Local growth continues to stall amid uncertainty

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The Staffordshire Chambers of Commerce Quarterly Economic Survey – forming part of the largest private sector survey of business sentiment and a leading indicator of UK GDP growth run by the British Chambers of Commerce – finds that underlying economic conditions in Staffordshire remained stagnant in the second quarter of 2019.

 

The latest results from the survey of over 164 business – employing around 3,000 people – points to the impact that the relentless Brexit uncertainty, rising business costs and tougher global trading conditions are having on the local economy, with both manufacturing and service sectors locked in a ‘holding pattern’ of stagnated growth.

 

Key findings in the Q2 2019 survey:

Services Sector saw slight increase in the balance of companies reporting high domestic sales and orders, as well as export sales and orders, however both remain weak by historical standards.

Both service and manufacturing sectors reported decreased in capital expenditure on plant machinery and equipment despite this indicator increasing nationally, again capital expenditure and business investment remains low.

 

Manufacturing sector showed a positive uptick in the number of firms who have recruited since the last quarter, conversely the service sector shows continued decline in recruitment as the UK continues with record high levels of employment. Recruitment difficulties remain in firms looking for professional and managerial skills.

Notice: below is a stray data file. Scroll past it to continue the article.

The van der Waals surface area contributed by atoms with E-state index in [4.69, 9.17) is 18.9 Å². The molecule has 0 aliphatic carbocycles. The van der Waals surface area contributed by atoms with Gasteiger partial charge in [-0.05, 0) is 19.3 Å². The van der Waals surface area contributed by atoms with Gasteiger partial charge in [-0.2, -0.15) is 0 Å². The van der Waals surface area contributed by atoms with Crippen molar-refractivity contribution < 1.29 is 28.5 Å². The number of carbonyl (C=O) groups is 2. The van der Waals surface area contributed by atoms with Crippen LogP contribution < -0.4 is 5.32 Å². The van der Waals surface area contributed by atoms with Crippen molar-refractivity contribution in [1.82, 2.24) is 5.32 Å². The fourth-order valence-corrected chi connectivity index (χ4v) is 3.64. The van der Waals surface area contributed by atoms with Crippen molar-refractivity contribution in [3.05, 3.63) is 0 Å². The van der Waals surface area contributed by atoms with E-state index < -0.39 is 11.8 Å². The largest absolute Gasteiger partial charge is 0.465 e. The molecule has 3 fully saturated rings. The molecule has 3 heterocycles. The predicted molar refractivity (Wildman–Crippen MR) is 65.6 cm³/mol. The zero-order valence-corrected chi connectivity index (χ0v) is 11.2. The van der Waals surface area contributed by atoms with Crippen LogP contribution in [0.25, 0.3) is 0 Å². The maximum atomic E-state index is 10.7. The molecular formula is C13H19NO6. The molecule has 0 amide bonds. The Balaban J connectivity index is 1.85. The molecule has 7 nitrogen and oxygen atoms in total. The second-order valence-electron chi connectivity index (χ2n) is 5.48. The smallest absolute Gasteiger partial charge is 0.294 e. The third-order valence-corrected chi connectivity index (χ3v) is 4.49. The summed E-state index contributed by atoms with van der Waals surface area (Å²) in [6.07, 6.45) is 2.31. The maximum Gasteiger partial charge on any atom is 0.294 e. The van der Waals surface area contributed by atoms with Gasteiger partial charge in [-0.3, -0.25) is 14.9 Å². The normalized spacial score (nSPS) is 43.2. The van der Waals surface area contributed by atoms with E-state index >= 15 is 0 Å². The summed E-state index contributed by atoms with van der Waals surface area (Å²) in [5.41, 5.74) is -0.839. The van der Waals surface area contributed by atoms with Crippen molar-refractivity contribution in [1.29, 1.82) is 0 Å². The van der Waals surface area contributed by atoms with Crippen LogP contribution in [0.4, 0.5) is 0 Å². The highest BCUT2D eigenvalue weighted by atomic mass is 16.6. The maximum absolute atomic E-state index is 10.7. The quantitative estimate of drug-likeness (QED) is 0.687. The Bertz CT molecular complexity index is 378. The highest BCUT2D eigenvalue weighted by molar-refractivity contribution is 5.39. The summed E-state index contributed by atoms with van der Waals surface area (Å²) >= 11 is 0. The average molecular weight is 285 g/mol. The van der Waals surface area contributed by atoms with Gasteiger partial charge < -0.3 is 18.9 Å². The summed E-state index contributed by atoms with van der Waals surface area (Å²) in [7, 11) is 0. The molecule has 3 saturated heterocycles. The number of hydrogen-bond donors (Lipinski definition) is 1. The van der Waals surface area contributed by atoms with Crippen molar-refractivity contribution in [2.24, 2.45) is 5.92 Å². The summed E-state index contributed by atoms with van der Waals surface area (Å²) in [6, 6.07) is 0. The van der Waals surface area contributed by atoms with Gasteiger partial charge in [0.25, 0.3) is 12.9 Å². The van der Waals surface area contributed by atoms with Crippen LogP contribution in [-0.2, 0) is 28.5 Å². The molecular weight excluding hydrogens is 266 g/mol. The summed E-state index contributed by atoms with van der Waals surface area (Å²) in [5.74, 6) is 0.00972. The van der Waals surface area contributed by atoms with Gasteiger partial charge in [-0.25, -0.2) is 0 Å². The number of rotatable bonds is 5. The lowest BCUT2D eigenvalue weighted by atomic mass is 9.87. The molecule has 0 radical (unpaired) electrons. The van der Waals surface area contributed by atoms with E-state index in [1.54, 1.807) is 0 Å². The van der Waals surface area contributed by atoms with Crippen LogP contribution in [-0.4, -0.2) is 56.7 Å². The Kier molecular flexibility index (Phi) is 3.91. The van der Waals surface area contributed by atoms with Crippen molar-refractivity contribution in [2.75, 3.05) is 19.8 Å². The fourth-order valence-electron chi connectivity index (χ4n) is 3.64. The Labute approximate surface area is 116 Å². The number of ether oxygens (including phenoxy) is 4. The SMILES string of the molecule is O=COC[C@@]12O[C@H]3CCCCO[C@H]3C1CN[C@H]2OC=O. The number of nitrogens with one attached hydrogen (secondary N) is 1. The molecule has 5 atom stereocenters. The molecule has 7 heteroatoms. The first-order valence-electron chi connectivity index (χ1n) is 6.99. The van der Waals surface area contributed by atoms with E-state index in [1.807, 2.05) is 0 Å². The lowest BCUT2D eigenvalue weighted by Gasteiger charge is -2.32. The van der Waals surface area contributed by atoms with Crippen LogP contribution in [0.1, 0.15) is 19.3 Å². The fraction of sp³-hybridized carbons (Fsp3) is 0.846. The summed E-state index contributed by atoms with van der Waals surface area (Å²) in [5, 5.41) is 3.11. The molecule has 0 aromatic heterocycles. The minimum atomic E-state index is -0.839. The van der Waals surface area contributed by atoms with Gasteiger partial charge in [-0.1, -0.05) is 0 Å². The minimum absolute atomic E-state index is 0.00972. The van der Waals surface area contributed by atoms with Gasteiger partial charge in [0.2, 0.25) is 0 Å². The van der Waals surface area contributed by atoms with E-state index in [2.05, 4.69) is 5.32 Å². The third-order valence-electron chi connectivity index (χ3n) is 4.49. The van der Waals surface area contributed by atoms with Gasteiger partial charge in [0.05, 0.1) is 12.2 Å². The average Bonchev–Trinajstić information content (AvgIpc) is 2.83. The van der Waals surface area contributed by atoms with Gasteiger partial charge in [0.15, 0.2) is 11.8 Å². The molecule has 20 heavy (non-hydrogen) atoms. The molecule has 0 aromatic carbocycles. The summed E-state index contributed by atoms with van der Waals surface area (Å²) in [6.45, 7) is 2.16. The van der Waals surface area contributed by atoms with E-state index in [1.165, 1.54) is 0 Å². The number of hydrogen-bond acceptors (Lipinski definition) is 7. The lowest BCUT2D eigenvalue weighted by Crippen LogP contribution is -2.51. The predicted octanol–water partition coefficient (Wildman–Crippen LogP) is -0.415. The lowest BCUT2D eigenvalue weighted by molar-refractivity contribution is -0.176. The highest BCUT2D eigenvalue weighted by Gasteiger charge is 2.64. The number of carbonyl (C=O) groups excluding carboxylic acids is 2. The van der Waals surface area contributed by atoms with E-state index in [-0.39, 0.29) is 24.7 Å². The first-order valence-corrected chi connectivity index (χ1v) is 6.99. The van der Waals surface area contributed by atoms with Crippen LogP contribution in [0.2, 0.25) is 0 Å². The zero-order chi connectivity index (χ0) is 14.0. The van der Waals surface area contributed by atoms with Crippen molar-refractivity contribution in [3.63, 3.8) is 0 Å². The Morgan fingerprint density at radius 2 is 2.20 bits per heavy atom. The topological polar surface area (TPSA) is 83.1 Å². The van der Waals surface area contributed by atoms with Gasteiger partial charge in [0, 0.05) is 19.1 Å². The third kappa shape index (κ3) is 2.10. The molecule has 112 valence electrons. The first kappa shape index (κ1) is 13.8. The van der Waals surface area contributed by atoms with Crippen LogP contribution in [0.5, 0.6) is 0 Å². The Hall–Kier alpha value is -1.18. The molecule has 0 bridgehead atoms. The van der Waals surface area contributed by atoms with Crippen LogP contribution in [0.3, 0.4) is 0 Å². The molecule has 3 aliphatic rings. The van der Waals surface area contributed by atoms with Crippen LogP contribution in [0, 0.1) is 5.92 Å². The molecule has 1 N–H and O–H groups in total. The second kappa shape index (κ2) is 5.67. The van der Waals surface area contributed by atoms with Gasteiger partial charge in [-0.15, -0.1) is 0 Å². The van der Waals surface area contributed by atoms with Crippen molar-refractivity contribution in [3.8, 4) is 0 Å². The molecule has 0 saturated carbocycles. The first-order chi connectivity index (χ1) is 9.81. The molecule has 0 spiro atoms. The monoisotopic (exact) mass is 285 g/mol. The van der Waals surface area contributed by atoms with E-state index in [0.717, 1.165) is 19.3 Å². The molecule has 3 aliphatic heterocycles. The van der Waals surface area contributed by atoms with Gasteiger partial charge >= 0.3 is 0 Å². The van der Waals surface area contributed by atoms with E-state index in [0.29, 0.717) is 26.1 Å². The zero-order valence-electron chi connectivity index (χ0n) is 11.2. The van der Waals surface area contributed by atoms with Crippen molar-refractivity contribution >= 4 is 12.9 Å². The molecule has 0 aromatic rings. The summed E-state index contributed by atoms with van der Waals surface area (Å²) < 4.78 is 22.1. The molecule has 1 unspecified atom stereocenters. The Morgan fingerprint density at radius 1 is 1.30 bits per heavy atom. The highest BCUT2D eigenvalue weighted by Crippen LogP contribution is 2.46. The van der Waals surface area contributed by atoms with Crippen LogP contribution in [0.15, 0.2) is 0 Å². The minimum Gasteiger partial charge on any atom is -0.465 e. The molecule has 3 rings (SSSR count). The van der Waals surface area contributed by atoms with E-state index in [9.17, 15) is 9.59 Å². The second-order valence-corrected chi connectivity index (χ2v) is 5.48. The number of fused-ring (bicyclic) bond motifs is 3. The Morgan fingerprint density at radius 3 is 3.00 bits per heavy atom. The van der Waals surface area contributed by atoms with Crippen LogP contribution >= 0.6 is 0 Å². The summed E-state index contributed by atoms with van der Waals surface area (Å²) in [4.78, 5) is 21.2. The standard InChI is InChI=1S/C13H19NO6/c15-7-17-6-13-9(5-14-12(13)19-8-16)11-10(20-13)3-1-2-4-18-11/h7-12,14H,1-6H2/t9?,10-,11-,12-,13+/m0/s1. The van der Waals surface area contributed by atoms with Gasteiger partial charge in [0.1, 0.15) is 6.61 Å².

Sara Williams, Chief Executive of Staffordshire Chambers of Commerce said: “These results show that while some of the Brexit ‘pressure’ has been taken away from businesses due to political uncertainty, businesses in Staffordshire are feeling the affect of that indecisiveness.

“To boost and incentivise investment, our business community are looking for a bold growth agenda. The next government must hit the ground running and introduce measures to reduce the upfront cost of doing business, deliver on major infrastructure projects such as HS2, and unblock the arteries of Britain’s skills system.”

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